Ludwig-Maximilians-Universität (LMU) München
Phone: +49 (0) 89 / 2180 - 77755 or - 77750
E-Mail:Thomas.Carell@cup.uni-muenchen.de
Web: www.carellgroup.de

Prof Thomas Carell | EurekAlert!
Further information:
http://www.carellgroup.de
http://www.uni-muenchen.de

More articles from Life Sciences:

nachricht Researchers develop eco-friendly, 4-in-1 catalyst
25.04.2017 | Brown University

nachricht Transfecting cells gently – the LZH presents a GNOME prototype at the Labvolution 2017
25.04.2017 | Laser Zentrum Hannover e.V.

All articles from Life Sciences >>>

The most recent press releases about innovation >>>

Die letzten 5 Focus-News des innovations-reports im Überblick:

Im Focus: Making lightweight construction suitable for series production

More and more automobile companies are focusing on body parts made of carbon fiber reinforced plastics (CFRP). However, manufacturing and repair costs must be further reduced in order to make CFRP more economical in use. Together with the Volkswagen AG and five other partners in the project HolQueSt 3D, the Laser Zentrum Hannover e.V. (LZH) has developed laser processes for the automatic trimming, drilling and repair of three-dimensional components.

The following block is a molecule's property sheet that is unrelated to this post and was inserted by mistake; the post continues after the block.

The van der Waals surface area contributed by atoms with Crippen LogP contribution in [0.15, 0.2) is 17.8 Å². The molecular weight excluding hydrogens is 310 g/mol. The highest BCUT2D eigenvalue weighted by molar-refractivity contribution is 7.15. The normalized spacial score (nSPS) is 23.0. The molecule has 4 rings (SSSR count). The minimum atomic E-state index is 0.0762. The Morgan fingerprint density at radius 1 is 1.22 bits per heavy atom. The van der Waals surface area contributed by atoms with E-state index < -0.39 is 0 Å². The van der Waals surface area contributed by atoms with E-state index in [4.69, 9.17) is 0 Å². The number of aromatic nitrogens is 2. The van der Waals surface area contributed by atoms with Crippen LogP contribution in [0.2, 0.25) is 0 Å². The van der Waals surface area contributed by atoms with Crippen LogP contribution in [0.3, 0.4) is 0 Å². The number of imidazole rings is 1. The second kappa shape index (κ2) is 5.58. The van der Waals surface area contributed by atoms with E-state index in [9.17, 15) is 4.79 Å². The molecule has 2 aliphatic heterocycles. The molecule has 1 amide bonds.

Automated manufacturing processes are the basis for ultimately establishing the series production of CFRP components. In the project HolQueSt 3D, the LZH has...

Im Focus: Wonder material? Novel nanotube structure strengthens thin films for flexible electronics

Reflecting the structure of composites found in nature and the ancient world, researchers at the University of Illinois at Urbana-Champaign have synthesized thin carbon nanotube (CNT) textiles that exhibit both high electrical conductivity and a level of toughness that is about fifty times higher than copper films, currently used in electronics.

"The structural robustness of thin metal films has significant importance for the reliable operation of smart skin and flexible electronics including...

Im Focus: Deep inside Galaxy M87